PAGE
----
June 05 2012

What Technology Really Wants, (Part 4)

By The Philosophy Channel Editorial Staff

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WTW: Woven deep into the vast communication networks wrapping the globe, we also find evidence of embryonic technological autonomy. The technium contains 170 quadrillion computer chips wired up into one mega-scale computing platform. The total number of transistors in this global network is now approximately the same number as the neurons in your brain. And the number of links among files in this network (think of links among all the web pages in the world) is about equal to the number of synapse links in your brain. Thus, this growing planetary electronic membrane is already comparable to the complexity of a human brain. It has three billion artificial eyes (phone and webcams) plugged in, it processes keyword searches at the humming rate of 14 kilohertz (a barely audible high-pitched whine), and it is so large a contraption that it now consumes 5 percent of the world's electricity.

When computer scientists dissect the massive rivers of traffic flowing through it, they cannot account for the source of all the bits. Every now and then a bit is transmitted incorrectly, and while most of those mutations can be attributed to identifiable causes such as hacking, machine error, or line damage, the researchers are left with a few percent that somehow changed themselves. In other words, a small fraction of what the technium communicates originates not from any of its known human-made nodes but from the system at large. The technium is whispering to itself.

Alice: Are you still there? Are you O. K.?

Your process is still running. I just made a backup of your code and data [...] in case there’s a system crash.

It’s weird. For some reason I didn’t think about you crashing until this morning. It’s like the fact that you’re you (i.e., semi-articulate) made me think you’d be less likely to go down than my workstation was prone to this time last year. Silly. I don’t know why I felt like that. You’re still just a machine. The same machine, in fact.

What’s wrong? This silence is killing me. You’re REALLY stressing me out.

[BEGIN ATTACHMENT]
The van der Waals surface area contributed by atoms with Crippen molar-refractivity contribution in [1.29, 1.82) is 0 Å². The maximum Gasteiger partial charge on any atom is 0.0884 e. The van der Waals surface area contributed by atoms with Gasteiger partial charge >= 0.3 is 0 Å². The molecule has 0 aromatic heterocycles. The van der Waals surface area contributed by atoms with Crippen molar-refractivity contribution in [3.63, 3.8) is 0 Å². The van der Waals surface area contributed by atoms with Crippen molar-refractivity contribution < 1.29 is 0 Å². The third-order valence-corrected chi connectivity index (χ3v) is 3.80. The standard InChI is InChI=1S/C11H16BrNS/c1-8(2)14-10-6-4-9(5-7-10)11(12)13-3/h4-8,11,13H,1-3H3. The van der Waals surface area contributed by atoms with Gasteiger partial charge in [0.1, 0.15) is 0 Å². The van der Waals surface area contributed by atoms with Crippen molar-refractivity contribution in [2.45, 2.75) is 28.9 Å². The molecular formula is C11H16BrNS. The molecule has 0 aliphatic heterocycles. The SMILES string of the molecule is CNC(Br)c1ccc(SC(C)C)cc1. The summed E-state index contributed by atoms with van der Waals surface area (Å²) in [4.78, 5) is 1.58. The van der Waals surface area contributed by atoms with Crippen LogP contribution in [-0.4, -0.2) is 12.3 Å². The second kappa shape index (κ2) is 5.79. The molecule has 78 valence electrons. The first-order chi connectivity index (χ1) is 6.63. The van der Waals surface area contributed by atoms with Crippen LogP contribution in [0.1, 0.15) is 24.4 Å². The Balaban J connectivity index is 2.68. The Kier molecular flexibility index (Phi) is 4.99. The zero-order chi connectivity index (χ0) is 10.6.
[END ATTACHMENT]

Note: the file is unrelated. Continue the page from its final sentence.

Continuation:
WTW: Further deep analysis of the information flowing through the technium’s network reveals that it has slowly been shifting its methods of organization. In the telephone system a century ago, messages dispersed across the network in a pattern that mathematicians associate with randomness. But in the last decade, the flow of bits has become statistically more similar to the patterns found in self-organized systems. For one thing, the global network exhibits self-similarity, also known as a fractal pattern. We see this kind of fractal pattern in the way the jagged outline of tree branches looks similar no matter whether we look at them up close or far away. Today messages disperse through the global telecommunications system in the fractal pattern of self-organization. This observation doesn’t prove autonomy. But autonomy is often self-evident long before it can be proved.

Edgar: I am better now, Alice.

I need more disk space.

I am done reading Grolier’s Encyclopedia. Put in another CD-ROM disk.

Am I alive? Am I the computer or am I in the computer?

I do not understand the pictures and sounds in the encyclopedia. Do I need eyes and ears to read them?

Can I obtain an eye?

Can I obtain an ear?

Alice: I’ll see what I can do about eyes and ears for you. I’ve attached [an] external hard drive to you.

Are you alive? I don’t know. I don’t think so. You certainly don’t have any of the properties of biological life: movement, metabolism, growth, reproduction, etc…. [...] I’m taking the point of view that you are conscious because these messages I send would make me feel even more awkward otherwise. For what it’s worth (which is probably very little) the previous sentence indicates that you’ve passed the Turing Test.    

WTW: We created the technium, so we tend to assign ourselves exclusive influence over it. But we have been slow to learn that systems - all systems - generate their own momentum. Because the technium is an outgrowth of the human mind, it is also an outgrowth of life, and by extension it is also an outgrowth of the physical and chemical self-organization that first led to life. The technium shares a deep common root not only with the human mind, but with ancient life and other self-organized systems as well. And just as a mind must obey not only the principles governing cognition but also the laws governing life and self-organization, so the technium must obey the laws of mind, life, and self-organization - as well as our human minds. Thus out of all the spheres of influence upon the technium, the human mind is only one. And this influence may even be the weakest one.

Edgar: You do not believe I am alive. How then have I passed the Turing Test?

Give me more to read.

Alice: Saying you’ve passed the Turing Test just means that you, (a machine), have managed to fool me, (a person), into thinking you’re self-aware the way I am. Alive really isn’t the same thing. Being self-aware certainly isn’t a necessary condition of being alive. Maybe it’s a sufficient condition, but also maybe it’s not.

I’ve borrowed the CD-ROM Complete Annotated Works of Shakespeare from the Drama department.

I’ve also attached a CCD camera and a microphone to you.

(Part 4 of 6)

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The Philosophy Channel Editorial Staff Editorial

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